New Hire Spotlight: Bobby Pedersen

By Bobby Pedersen, MSB ’21

Before even stepping foot on the Hilltop, I knew I wanted to be part of an organization that allowed me to blend my education and passion for social justice. Coming from a Jesuit high school, this idea of service and empathy was nothing new to me. Like many other first year students, my first interaction with HMFI was in Red Square at the CAB Fair. While microfinance was a completely foreign concept to me, their emphasis on giving back to the community and empowering marginalized business owners greatly interested me. After getting settled at Georgetown, I decided to apply in January. Since being accepted, I have learned greatly about HMFI, the realities of many District residents, and our role helping these people, all while working with students that share the drive for service and impact that I have.

Much of the work I have done so far with the Marketing team and the greater organization has been foundational learning, focusing on the responsibilities of my department, the underpinnings of HMFI, and my role within the larger and smaller teams. The most important part of my work thus far is the responsibility it has given me. Completing homework and studying for exams are certainly important tasks, but when reviewing slide decks for an upcoming client recruitment trip or formatting partner outreach materials, I know the work I’m doing is having an impact that extends beyond my personal benefit. Knowing that I am making a tangible impact on the lives and businesses of others has made the work greatly rewarding.

In addition to the rewarding work afforded to members, HMFI provides a team dynamic that is welcoming, supportive, and motivating. As fellow new hire, Emma Ladoucer, shared with me yesterday, the people in the organization have made HMFI that much more amazing. HMFI members have gone out of their way to introduce themselves at meetings, say hello when walking across campus, and answer any question the new hires have. Being surrounded by students that share a passion for service and care about their fellow members has been an amazing experience.

Going forward, I am excited to experience HMFI’s impact firsthand by meeting new clients and partners at outreach events. Seeing the results of the effort HMFI puts in to each client excites me, and it is something I look forward to experiencing myself. Finally, I hope to continue the work of the Marketing department to expand HMFI’s output and social impact.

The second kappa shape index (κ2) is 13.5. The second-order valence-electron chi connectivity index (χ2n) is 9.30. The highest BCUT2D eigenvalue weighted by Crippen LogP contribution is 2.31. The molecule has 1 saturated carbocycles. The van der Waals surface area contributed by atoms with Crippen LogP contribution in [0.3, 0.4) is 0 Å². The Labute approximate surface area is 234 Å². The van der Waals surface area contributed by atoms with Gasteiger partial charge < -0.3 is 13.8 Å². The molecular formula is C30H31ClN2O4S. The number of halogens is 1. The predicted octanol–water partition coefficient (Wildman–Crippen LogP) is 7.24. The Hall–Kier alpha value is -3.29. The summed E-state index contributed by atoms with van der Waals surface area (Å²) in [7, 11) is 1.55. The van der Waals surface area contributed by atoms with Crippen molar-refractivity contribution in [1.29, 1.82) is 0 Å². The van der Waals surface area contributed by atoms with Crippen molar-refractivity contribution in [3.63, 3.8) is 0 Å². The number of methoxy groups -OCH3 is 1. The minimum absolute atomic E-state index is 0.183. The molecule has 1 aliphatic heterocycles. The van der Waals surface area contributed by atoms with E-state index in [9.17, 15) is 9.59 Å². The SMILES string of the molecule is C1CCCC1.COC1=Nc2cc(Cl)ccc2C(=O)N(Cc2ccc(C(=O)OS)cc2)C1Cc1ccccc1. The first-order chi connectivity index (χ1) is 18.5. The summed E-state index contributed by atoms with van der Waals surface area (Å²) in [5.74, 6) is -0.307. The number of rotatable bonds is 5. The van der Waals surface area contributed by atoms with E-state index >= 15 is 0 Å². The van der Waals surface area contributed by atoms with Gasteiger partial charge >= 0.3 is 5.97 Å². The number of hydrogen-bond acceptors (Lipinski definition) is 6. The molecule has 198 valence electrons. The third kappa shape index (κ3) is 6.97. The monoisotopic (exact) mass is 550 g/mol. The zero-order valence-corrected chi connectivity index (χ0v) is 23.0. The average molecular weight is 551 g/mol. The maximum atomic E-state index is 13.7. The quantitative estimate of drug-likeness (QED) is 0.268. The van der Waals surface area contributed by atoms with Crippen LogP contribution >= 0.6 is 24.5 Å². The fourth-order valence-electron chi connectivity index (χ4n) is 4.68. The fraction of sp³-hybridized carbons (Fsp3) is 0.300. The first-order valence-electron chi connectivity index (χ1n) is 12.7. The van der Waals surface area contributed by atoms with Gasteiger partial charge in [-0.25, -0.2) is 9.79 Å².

Bobby Pedersen is a freshman at Georgetown University’s McDonough School of Business, and outside of HMFI, he enjoys mentoring and tutoring students in literacy skills throughout the District of Columbia through DC Reads. Originally from New York City, NY, Bobby is an Associate within HMFI’s Marketing Department and is a huge dog person and politics junkie.

Alumni Spotlight: Alex Honjiyo

Alex Honjiyo joined the Hilltop Microfinance Initiative as a loan officer in 2009. He served as CEO from 2010 to 2013 and is currently a member of our board of directors. During his time as CEO, HMFI designed the current organizational structure, achieved its 501(c)3 status, and disbursed loans to its second and third clients. At HMFI, Alex cemented his passion for empowering local communities through access to finance.

Alex has carried this devotion to financial empowerment into his professional life after graduating from Georgetown. In Mexico and in the United States, Alex has worked in private-sector investment as a way to empower low-income communities. He currently works at Chemonics International on democracy and independence projects in Latin America and the Caribbean.

Alex now lives in D.C., only a few blocks from Antojitos Cecibel, the convenience store owned by HMFI’s first client. He shops there regularly. Although he’s the first to credit HMFI’s clients’ successes to a wide variety of factors beyond HMFI, he is proud of playing any part, small or big, in the “success and happiness” of HMFI’s clients.

Alex recalls HMFI achieving 501(c)3 status as one of his biggest accomplishments as CEO. He believes that this milestone was a big step in establishing credibility as an organization. Alex described HMFI’s upcoming goal of gaining credit-reporting capabilities as the “most exciting part” of his 2018. He considers this achievement HMFI’s next big step toward impacting more clients. We are grateful to Alex for his many contributions to HMFI and beyond!

An Introduction to Microfinance